And this is wrong. What this will lead to is you being incredibly miserable. And it will make any insecurities you have about not being “perfect” worse.

We only have a hundred years to live, maybe less. So long as you’re not hurting anyone, go and do what makes you happy.

Besides, you might just excel at something that you DO, in fact, like. Isn’t that better than pushing on with something you think is “important” but isn’t something you really want to do?

7) Be kind to others

Being kind to yourself makes it easier to be kind to others.

The inverse is also true—being kind to others makes it easier for you to be kind to yourself. Why? Because it doesn’t give you guilt and the pressure to perform better (after all, you’re a b*tch or assh*le, you might as well be perfect in other ways, right?).

When you see people making mistakes—even ones that you think are silly—then hold back any biting remarks that you might be tempted to say.

You might think that maybe they deserve it, but learn a little compassion.

Everyone messes up, after all. And people can actually bounce back from their mistakes sooner if they were met with understanding.

So be kind. Offer to help, even. It will make you kinder to yourself, and who knows, the other person might just return the favor someday.

8) Surround yourself with supportive people

Cut off all those nasty negative nancies who never seem to have a good word to say!

Being around people who are only interested in talking about the mistakes you and others make will keep you feeling like you’re never enough. Every time you make a mistake, you’ll end up feeling conscious about it, knowing that they’ll rake you over the coals for it.

On the other hand, when you’re with people who are supportive and kind towards you even when you make mistakes, you’ll likely feel more motivated to do better.

The people you hang out with can decide whether you’ll thrive or wither. So surround yourself with supportive people —just make sure you’re not surrounding yourself with yes-men either.

9) Don’t always make it about you

Things aren’t always about you.

This might seem like a no-brainer, of course, but it’s a common trap to fall into when you have problems with self-love.

It’s not hard to feel like it’s your fault when something goes wrong… or that maybe there was something you could have at least done about it.

You might have seen your best friend getting her heart broken, and you might think, “I knew that guy was suspicious! I should have warned her!”

But how sure are you that that would have done any good? Could you really have convinced her, or would you only have pushed her away?

Sometimes things just happen, after all.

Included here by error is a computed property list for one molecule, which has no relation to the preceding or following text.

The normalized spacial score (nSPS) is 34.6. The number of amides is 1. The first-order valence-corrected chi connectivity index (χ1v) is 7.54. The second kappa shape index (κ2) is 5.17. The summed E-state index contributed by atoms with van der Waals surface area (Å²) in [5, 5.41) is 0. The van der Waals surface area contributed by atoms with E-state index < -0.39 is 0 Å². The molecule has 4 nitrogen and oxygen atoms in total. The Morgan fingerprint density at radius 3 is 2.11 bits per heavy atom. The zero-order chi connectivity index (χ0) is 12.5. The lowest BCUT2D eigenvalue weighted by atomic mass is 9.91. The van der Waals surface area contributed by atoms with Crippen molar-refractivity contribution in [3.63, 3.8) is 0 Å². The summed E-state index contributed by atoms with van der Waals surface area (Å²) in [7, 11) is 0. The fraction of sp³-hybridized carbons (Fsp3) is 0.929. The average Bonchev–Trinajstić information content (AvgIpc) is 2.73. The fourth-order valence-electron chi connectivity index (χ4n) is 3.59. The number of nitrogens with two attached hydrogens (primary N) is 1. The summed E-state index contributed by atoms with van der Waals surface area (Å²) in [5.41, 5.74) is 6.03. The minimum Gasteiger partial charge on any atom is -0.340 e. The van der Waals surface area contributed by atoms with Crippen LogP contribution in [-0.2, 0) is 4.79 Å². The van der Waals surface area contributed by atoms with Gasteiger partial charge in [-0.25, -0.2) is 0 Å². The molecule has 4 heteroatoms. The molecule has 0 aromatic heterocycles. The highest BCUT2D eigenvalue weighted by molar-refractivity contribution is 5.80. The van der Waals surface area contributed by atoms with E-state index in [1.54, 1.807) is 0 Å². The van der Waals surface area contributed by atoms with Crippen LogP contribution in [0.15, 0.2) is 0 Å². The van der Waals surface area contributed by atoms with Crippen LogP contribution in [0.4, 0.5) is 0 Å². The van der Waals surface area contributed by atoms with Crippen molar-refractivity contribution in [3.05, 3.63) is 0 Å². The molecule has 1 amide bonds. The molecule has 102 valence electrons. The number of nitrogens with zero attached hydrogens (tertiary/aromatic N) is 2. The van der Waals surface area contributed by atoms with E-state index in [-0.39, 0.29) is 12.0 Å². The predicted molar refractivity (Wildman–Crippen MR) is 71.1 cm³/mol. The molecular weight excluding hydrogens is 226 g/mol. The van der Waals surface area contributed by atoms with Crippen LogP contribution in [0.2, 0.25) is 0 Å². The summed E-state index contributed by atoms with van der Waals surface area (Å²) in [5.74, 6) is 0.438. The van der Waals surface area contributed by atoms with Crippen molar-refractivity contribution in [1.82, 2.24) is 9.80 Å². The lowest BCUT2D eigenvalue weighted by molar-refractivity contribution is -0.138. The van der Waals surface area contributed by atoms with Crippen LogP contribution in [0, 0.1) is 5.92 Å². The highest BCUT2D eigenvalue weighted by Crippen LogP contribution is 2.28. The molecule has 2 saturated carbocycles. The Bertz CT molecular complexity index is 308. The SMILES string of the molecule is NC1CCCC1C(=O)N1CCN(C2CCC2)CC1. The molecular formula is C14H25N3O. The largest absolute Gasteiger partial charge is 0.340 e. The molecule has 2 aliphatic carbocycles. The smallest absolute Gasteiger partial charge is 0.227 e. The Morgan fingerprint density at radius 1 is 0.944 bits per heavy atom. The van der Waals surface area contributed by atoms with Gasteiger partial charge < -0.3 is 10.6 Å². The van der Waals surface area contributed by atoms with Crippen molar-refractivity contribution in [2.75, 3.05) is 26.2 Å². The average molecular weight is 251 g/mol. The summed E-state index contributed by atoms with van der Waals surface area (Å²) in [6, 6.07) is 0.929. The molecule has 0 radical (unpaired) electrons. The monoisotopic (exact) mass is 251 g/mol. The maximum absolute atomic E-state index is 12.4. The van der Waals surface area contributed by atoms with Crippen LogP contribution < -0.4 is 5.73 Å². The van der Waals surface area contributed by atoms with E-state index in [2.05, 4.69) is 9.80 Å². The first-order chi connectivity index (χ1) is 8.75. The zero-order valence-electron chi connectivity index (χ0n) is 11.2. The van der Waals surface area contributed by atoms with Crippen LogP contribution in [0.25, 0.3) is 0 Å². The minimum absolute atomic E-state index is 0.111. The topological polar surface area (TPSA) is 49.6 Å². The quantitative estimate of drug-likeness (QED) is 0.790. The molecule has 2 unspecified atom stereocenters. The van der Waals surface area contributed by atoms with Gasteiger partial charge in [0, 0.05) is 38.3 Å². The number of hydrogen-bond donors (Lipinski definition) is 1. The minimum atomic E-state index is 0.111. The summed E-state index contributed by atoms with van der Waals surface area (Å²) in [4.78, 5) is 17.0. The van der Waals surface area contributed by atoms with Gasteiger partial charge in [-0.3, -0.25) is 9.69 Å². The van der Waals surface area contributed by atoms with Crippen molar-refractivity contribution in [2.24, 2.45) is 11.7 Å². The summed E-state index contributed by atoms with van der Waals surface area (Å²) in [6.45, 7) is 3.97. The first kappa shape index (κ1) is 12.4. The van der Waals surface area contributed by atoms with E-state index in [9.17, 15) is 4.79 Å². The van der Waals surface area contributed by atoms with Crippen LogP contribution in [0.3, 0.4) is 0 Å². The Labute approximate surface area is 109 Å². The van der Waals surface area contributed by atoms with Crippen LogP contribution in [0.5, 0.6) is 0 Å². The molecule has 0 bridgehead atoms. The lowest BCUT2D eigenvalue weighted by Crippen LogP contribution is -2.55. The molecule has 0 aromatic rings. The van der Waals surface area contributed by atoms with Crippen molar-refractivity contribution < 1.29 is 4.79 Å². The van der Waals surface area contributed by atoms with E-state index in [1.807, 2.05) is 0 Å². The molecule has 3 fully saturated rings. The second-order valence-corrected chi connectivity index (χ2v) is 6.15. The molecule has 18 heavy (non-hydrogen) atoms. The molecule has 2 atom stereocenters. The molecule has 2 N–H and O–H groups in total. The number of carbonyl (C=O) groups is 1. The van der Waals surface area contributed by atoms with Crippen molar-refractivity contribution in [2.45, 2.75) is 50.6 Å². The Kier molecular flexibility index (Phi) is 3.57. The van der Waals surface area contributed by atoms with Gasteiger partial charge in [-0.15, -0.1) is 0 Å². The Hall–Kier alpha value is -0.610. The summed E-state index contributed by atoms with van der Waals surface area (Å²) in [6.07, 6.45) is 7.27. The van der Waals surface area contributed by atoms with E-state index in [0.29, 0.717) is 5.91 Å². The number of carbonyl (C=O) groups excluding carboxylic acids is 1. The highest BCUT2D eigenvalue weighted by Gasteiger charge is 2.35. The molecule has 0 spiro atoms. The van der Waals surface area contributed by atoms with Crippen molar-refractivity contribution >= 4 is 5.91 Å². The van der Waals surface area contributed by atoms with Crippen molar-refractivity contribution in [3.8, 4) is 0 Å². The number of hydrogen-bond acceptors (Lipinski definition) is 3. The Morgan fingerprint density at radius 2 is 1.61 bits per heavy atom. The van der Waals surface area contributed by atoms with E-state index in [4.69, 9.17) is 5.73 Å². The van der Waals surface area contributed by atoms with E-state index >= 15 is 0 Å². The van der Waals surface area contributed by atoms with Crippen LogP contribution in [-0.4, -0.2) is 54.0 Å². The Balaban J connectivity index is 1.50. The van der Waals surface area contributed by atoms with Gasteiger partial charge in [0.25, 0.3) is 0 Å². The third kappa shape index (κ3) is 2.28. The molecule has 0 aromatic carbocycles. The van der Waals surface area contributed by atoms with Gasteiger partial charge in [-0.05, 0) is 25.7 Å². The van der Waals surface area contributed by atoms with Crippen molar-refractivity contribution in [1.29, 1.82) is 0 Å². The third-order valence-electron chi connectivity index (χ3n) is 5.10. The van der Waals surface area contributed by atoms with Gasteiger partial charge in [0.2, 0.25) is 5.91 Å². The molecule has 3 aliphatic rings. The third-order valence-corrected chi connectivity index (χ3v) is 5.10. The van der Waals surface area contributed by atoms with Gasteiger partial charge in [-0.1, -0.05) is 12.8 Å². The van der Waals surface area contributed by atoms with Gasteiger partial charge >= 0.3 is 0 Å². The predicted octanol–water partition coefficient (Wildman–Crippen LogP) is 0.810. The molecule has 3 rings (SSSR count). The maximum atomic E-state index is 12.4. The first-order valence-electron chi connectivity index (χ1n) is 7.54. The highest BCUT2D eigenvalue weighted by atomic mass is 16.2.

10) Remind yourself—again and again— that nobody is perfect

I’ve talked a lot about how people make mistakes, and that mistakes are just a natural part of life.

But you can have that in the back of your mind and yet continue to beat yourself up whenever you mess up.

So it’s especially important that you walk up to the mirror and tell yourself that nobody is perfect. Everyone is allowed to make mistakes and learn from them.

There’s no need for you to punish yourself with unrealistic expectations. So don’t punish yourself for being flawed, for having been a terrible person once, or for messing up a once-in-a-lifetime opportunity.

What matters is who you are now, and what you’ll do with yourself moving forward.

Last words

There’s no two ways about it—if you have problems loving yourself because you think you’re not good enough, or deserving, or even “perfect”, you’re struggling with poor self-esteem.

And so if you want to learn how to be kind to yourself, you need to learn how to improve your own self-esteem…to hype yourself up and teach yourself confidence.

This can seem almost impossible, depending on how things are for you. But so long as you keep making steps to improve your self-esteem, you’ll eventually get there.

Lost Your Sense of Purpose?

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Pearl Nash

Pearl Nash has years of experience writing relationship articles for single females looking for love. After being single for years with no hope of meeting Mr. Right, she finally managed to get married to the love of her life. Now that she’s settled down and happier than she’s ever been in her life, she's passionate about sharing all the wisdom she's learned over the journey. Pearl is also an accredited astrologer and publishes Hack Spirit's daily horoscope.